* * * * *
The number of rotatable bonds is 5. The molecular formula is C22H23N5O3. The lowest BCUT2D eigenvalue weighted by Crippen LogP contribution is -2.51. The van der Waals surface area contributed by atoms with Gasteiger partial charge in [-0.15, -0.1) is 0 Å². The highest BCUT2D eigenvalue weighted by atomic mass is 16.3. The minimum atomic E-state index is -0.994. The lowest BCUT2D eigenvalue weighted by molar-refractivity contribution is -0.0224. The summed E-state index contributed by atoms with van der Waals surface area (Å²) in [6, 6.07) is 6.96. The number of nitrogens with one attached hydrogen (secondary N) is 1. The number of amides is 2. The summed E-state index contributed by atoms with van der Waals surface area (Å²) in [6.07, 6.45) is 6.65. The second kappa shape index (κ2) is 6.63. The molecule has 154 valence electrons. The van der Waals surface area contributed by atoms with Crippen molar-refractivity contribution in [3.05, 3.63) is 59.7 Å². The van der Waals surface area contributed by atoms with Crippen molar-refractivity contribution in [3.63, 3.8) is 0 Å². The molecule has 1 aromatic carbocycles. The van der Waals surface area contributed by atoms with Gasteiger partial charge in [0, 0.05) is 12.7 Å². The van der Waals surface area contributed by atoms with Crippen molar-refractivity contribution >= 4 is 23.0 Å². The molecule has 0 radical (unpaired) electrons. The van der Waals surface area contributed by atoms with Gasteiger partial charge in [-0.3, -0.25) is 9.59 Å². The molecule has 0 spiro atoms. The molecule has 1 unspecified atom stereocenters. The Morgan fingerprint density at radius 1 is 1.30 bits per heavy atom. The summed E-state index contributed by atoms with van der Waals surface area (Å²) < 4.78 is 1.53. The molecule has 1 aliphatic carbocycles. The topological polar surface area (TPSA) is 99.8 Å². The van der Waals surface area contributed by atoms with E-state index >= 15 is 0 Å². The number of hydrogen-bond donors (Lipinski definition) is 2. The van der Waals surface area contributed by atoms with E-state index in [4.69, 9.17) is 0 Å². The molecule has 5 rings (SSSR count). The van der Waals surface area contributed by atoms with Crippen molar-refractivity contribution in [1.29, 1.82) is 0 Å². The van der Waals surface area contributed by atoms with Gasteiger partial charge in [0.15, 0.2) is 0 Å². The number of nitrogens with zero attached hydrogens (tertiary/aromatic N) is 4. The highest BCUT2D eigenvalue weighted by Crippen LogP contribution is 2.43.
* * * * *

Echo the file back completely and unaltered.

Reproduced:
The number of rotatable bonds is 5. The molecular formula is C22H23N5O3. The lowest BCUT2D eigenvalue weighted by Crippen LogP contribution is -2.51. The van der Waals surface area contributed by atoms with Gasteiger partial charge in [-0.15, -0.1) is 0 Å². The highest BCUT2D eigenvalue weighted by atomic mass is 16.3. The minimum atomic E-state index is -0.994. The lowest BCUT2D eigenvalue weighted by molar-refractivity contribution is -0.0224. The summed E-state index contributed by atoms with van der Waals surface area (Å²) in [6, 6.07) is 6.96. The number of nitrogens with one attached hydrogen (secondary N) is 1. The number of amides is 2. The summed E-state index contributed by atoms with van der Waals surface area (Å²) in [6.07, 6.45) is 6.65. The second kappa shape index (κ2) is 6.63. The molecule has 154 valence electrons. The van der Waals surface area contributed by atoms with Crippen molar-refractivity contribution in [3.05, 3.63) is 59.7 Å². The van der Waals surface area contributed by atoms with Crippen molar-refractivity contribution in [3.63, 3.8) is 0 Å². The molecule has 1 aromatic carbocycles. The van der Waals surface area contributed by atoms with Gasteiger partial charge in [0, 0.05) is 12.7 Å². The van der Waals surface area contributed by atoms with Crippen molar-refractivity contribution >= 4 is 23.0 Å². The molecule has 0 radical (unpaired) electrons. The van der Waals surface area contributed by atoms with Gasteiger partial charge in [-0.3, -0.25) is 9.59 Å². The molecule has 0 spiro atoms. The molecule has 1 unspecified atom stereocenters. The Morgan fingerprint density at radius 1 is 1.30 bits per heavy atom. The summed E-state index contributed by atoms with van der Waals surface area (Å²) < 4.78 is 1.53. The molecule has 1 aliphatic carbocycles. The topological polar surface area (TPSA) is 99.8 Å². The van der Waals surface area contributed by atoms with E-state index >= 15 is 0 Å². The number of hydrogen-bond donors (Lipinski definition) is 2. The van der Waals surface area contributed by atoms with E-state index in [4.69, 9.17) is 0 Å². The molecule has 5 rings (SSSR count). The van der Waals surface area contributed by atoms with Crippen molar-refractivity contribution in [1.29, 1.82) is 0 Å². The van der Waals surface area contributed by atoms with Gasteiger partial charge in [0.15, 0.2) is 0 Å². The number of nitrogens with zero attached hydrogens (tertiary/aromatic N) is 4. The highest BCUT2D eigenvalue weighted by Crippen LogP contribution is 2.43.